“Nuclear Fusion: Energy Technology Development With Tantalizing Potential to Completely Redefine the World’s Energy Supply System” by Anne E. White, Cecil & Ida Green Associate Professor, Department of Nuclear Science & Engineering, Massachusetts Institute of Technology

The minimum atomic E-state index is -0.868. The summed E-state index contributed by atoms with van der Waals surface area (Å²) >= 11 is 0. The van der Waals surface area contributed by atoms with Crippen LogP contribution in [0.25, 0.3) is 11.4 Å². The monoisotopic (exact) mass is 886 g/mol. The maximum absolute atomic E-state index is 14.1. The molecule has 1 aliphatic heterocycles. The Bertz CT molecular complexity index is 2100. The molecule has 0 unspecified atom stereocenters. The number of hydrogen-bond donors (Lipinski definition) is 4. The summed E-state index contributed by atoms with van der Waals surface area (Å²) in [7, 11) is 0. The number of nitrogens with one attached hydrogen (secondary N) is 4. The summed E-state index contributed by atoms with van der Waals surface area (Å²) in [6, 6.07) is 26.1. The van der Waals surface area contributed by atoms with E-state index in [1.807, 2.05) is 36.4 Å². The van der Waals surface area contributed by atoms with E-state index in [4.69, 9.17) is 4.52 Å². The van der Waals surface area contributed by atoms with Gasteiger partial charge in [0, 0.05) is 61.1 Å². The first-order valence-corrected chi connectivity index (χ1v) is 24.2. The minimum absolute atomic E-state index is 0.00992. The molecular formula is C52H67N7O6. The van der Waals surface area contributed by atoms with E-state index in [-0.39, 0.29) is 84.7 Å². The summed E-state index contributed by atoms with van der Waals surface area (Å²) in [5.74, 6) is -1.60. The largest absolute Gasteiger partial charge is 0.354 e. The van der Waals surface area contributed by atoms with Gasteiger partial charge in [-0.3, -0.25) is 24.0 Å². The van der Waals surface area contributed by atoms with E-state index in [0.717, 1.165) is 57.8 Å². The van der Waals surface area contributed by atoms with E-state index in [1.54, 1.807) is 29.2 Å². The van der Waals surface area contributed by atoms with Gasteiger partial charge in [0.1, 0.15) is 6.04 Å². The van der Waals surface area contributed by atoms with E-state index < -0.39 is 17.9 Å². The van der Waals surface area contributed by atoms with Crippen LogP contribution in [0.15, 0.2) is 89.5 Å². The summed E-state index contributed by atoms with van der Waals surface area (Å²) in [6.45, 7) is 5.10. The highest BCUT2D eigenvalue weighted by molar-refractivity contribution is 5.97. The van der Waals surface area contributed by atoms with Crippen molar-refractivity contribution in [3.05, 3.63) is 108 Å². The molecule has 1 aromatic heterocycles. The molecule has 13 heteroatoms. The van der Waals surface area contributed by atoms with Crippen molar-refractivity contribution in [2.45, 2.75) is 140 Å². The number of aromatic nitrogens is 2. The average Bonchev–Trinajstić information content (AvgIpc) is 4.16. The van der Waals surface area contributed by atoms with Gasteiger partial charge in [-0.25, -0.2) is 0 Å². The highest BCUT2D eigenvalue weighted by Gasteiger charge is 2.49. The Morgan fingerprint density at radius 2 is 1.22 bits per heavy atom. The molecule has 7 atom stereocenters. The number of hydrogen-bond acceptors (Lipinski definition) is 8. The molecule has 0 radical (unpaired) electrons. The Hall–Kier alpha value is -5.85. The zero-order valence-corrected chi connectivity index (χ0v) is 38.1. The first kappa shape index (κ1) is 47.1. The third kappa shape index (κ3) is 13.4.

Abstract: Bringing the stars down to earth is one of the great scientific challenges of the 21st century. The controlled fusion of isotopes hydrogen into helium represents an essentially inexhaustible source of energy for society and remarkable progress has been made in attaining that goal by building new understanding of the still-mysterious conditions inside the tokamak, the experimental test bed where fusion reactions occur at temperatures exceeding 100 million degrees. The ITER tokamak, currently under construction in France, is designed to deliver 500 megawatts of output from 50 megawatts of input power for several minutes at a time. Success would open the door to a large-scale source of continuous power with no carbon emissions or hazardous waste problems, and fuel that could largely be extracted from ordinary seawater. Work on existing tokamaks is largely focused on the grand challenges of fusion: the need to contain an ongoing fusion reaction, create a stable "burning plasma" that can maintain its own temperature, and capture its massive heat output for electric power generation. Containing a stable plasma at high temperatures is a challenge because the fusion plasma supports many waves and instabilities, some leading to turbulence, which very effectively redistributes heat and particles in the plasma, inhibiting attainment of parameters needed to achieve a burning plasma. Advanced simulations are being used to make predictions about turbulence parameters, the predictions are being compared to results from newly developed plasma turbulence diagnostics, and models of plasma confinement and performance are being developed that steer the experimental optimization of plasma confinement and control. This talk will introduce basic plasma physics behind fusion energy development, discuss science and technologies of the leading fusion plasma confinement device, the tokamak, and will describe recent advances in understanding turbulent transport from MIT’s Alcator C-Mod tokamak.